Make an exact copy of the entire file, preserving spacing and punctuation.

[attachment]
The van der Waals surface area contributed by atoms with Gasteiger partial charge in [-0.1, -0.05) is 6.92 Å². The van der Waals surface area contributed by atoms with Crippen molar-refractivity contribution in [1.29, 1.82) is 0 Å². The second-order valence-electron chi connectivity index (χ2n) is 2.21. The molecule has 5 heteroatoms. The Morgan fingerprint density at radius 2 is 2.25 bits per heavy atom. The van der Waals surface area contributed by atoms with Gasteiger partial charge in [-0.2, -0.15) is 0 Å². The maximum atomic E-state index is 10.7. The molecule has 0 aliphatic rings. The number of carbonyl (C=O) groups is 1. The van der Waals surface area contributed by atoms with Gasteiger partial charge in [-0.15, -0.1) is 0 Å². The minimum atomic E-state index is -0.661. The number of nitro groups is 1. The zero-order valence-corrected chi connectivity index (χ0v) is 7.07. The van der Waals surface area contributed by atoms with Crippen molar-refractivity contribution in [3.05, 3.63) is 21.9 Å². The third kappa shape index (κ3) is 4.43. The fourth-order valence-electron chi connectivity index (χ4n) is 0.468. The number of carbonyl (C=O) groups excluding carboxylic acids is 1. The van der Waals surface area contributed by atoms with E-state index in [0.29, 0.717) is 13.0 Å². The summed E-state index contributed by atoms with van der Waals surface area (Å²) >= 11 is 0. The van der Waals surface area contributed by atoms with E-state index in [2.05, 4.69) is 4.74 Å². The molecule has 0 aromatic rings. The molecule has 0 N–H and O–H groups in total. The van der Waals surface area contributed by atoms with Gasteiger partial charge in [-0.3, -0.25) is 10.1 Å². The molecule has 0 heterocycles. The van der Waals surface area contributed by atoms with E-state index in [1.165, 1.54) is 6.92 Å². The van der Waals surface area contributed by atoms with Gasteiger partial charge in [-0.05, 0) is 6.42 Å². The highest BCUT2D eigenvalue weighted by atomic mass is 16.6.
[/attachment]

The van der Waals surface area contributed by atoms with Gasteiger partial charge in [-0.1, -0.05) is 6.92 Å². The van der Waals surface area contributed by atoms with Crippen molar-refractivity contribution in [1.29, 1.82) is 0 Å². The second-order valence-electron chi connectivity index (χ2n) is 2.21. The molecule has 5 heteroatoms. The Morgan fingerprint density at radius 2 is 2.25 bits per heavy atom. The van der Waals surface area contributed by atoms with Gasteiger partial charge in [-0.2, -0.15) is 0 Å². The maximum atomic E-state index is 10.7. The molecule has 0 aliphatic rings. The number of carbonyl (C=O) groups is 1. The van der Waals surface area contributed by atoms with Gasteiger partial charge in [-0.15, -0.1) is 0 Å². The minimum atomic E-state index is -0.661. The number of nitro groups is 1. The zero-order valence-corrected chi connectivity index (χ0v) is 7.07. The van der Waals surface area contributed by atoms with Crippen molar-refractivity contribution in [3.05, 3.63) is 21.9 Å². The third kappa shape index (κ3) is 4.43. The fourth-order valence-electron chi connectivity index (χ4n) is 0.468. The number of carbonyl (C=O) groups excluding carboxylic acids is 1. The van der Waals surface area contributed by atoms with E-state index in [0.29, 0.717) is 13.0 Å². The summed E-state index contributed by atoms with van der Waals surface area (Å²) >= 11 is 0. The van der Waals surface area contributed by atoms with E-state index in [2.05, 4.69) is 4.74 Å². The molecule has 0 aromatic rings. The molecule has 0 N–H and O–H groups in total. The van der Waals surface area contributed by atoms with Gasteiger partial charge in [-0.3, -0.25) is 10.1 Å². The molecule has 0 heterocycles. The van der Waals surface area contributed by atoms with E-state index in [1.165, 1.54) is 6.92 Å². The van der Waals surface area contributed by atoms with Gasteiger partial charge in [-0.05, 0) is 6.42 Å². The highest BCUT2D eigenvalue weighted by atomic mass is 16.6.